Florida Gov. DeSantis May Reopen Nursing Homes to Visitors as COVID Cases Soar

Florida Governor Ron DeSantis is considering reopening nursing homes to visitors as the state continues to grapple with a surge of COVID-19 cases.

DeSantis held a roundtable discussion on challenges facing nursing homes and other long-term care facilities amid the pandemic in Jacksonville on Tuesday. Facilities were closed to visitors over concerns that the virus could easily spread and infect vulnerable residents in mid-March.

The governor lamented that "four and a half months is a long time" and said he was considering allowing some to visit facilities despite the virus being far more widespread in the state than it was when the policy was implemented.

"I think that if you have a way forward, I think that would put a lot of people at ease, knowing that there's a light at the end of the tunnel," DeSantis said. "What could we definitely do right now? One of the things I think we can do is any family member who has COVID antibodies should be allowed to go visit the facilities."

"I mean if you test positive for that we know that that confers a certain level of immunity," he added. "Most people think about six months at a minimum."

Scientists have not determined the degree to which those who test positive for coronavirus antibodies may be immune to COVID-19. Although most agree that the antibodies do provide at least some immunity, there is no consensus that a positive antibody test indicates a person is immune for six months.

Gov. Ron DeSantis
Florida Governor Ron DeSantis speaks during a press conference at Jackson Memorial Hospital in Miami, Florida on July 13, 2020. Joe Raedle/Getty

Concerns have also been raised over the accuracy of antibody tests. Many versions are available and different tests are believed to provide different levels of accuracy. Some may even detect antibodies for other coronaviruses, which cause illnesses similar to a common cold rather than COVID-19, leading people who test positive to falsely believe they are immune to the virus.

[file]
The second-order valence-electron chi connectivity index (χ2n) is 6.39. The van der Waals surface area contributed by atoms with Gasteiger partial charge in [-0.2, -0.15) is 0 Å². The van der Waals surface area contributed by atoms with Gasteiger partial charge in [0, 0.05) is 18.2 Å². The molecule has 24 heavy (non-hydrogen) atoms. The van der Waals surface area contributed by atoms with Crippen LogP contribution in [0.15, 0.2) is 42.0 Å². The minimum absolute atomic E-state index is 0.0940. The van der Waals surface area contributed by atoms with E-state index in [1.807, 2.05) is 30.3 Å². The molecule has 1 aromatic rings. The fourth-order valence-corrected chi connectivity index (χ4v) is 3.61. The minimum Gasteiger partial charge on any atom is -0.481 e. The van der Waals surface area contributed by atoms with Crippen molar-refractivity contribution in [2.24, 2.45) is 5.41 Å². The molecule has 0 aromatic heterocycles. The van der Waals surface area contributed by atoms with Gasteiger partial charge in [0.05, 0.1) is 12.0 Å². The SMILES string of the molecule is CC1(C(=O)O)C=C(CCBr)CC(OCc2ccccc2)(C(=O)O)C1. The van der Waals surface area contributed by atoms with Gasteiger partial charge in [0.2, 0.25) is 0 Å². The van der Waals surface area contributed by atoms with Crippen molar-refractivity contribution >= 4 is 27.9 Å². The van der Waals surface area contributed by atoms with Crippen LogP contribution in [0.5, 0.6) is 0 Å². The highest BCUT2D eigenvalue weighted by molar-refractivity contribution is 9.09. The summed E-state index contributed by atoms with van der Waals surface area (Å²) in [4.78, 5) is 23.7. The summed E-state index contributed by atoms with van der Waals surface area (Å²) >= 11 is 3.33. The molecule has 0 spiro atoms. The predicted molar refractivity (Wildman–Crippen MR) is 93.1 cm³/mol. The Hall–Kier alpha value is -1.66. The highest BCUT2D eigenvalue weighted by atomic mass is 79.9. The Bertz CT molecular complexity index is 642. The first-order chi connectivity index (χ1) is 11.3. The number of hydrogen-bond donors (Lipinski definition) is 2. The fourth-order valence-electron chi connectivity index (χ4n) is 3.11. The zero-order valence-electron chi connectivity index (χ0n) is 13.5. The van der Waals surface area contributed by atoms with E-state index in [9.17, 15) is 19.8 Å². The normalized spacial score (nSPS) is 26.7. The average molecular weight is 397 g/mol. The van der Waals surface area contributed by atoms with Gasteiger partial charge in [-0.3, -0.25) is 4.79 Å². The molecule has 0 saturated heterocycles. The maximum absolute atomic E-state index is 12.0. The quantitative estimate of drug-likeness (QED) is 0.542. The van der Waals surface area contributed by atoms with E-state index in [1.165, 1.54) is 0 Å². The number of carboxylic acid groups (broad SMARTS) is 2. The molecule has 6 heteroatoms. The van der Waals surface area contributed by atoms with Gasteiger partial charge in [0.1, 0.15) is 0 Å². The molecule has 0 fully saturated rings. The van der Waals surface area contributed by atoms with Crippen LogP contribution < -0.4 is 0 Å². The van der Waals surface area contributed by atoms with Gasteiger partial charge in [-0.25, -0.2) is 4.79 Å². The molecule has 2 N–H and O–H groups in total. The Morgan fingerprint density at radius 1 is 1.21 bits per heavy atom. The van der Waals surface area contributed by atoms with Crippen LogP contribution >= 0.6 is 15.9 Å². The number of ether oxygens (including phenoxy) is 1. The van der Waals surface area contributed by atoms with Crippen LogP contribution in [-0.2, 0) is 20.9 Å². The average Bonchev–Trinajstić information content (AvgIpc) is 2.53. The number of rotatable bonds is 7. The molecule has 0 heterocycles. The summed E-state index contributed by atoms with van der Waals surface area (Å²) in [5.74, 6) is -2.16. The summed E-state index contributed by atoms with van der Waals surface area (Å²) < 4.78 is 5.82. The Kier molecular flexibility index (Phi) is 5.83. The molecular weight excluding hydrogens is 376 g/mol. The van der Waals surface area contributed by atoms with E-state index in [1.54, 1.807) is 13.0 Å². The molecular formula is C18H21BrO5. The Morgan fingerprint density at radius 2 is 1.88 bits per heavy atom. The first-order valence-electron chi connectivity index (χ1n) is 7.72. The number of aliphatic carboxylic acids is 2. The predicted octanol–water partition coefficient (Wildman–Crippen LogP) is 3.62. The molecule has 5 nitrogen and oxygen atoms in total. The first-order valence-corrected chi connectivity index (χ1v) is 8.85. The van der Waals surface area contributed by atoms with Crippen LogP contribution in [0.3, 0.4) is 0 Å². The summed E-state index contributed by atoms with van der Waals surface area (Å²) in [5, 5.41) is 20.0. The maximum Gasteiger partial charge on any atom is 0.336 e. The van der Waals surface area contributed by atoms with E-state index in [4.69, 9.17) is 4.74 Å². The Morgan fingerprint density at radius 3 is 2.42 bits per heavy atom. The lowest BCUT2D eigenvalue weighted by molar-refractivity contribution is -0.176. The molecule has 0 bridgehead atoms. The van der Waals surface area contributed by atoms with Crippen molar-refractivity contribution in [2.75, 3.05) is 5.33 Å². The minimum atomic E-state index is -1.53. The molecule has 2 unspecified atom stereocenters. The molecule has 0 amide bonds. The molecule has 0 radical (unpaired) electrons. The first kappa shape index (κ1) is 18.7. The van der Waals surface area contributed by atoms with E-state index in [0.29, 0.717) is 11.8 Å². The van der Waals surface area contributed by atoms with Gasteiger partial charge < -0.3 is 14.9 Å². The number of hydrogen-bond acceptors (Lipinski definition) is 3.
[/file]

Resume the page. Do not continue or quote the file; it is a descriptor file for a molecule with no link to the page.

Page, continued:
In addition, antibodies are not the only indicator of immunity. White blood cells known as T-cells could also play a crucial role. While scientists do agree that some period of immunity is nearly certain for those who have recovered from the virus, they are not certain that a positive antibody test, if it is accurate, proves immunity.

It is not clear whether a plan is in place to begin allowing those who test positive for antibodies to visit care facilities in Florida, or when such a plan would be put in place. The governor stressed that beginning to allow such visits would attempt to address damage caused by residents being unable to visit loved ones during the pandemic.

"We've got to figure out some way to not only protect folks from the virus, but also address some of the serious emotional damage that has been done by our countermeasures to the virus," DeSantis said.

There were 5,446 new cases of the virus reported in Florida on Tuesday, with total cases since the pandemic began numbering 497,330. An additional 245 deaths were also added to an overall tally of 7,402.

Of those residing in long-term care facilities, 5,803 residents out of 139,637 tested positive on Tuesday. Positive test results have more than doubled among residents over the past month. There were also 5,879 staff who tested positive, down somewhat from a peak of 7,298 on July 23.

Newsweek reached out to the office of DeSantis for comment.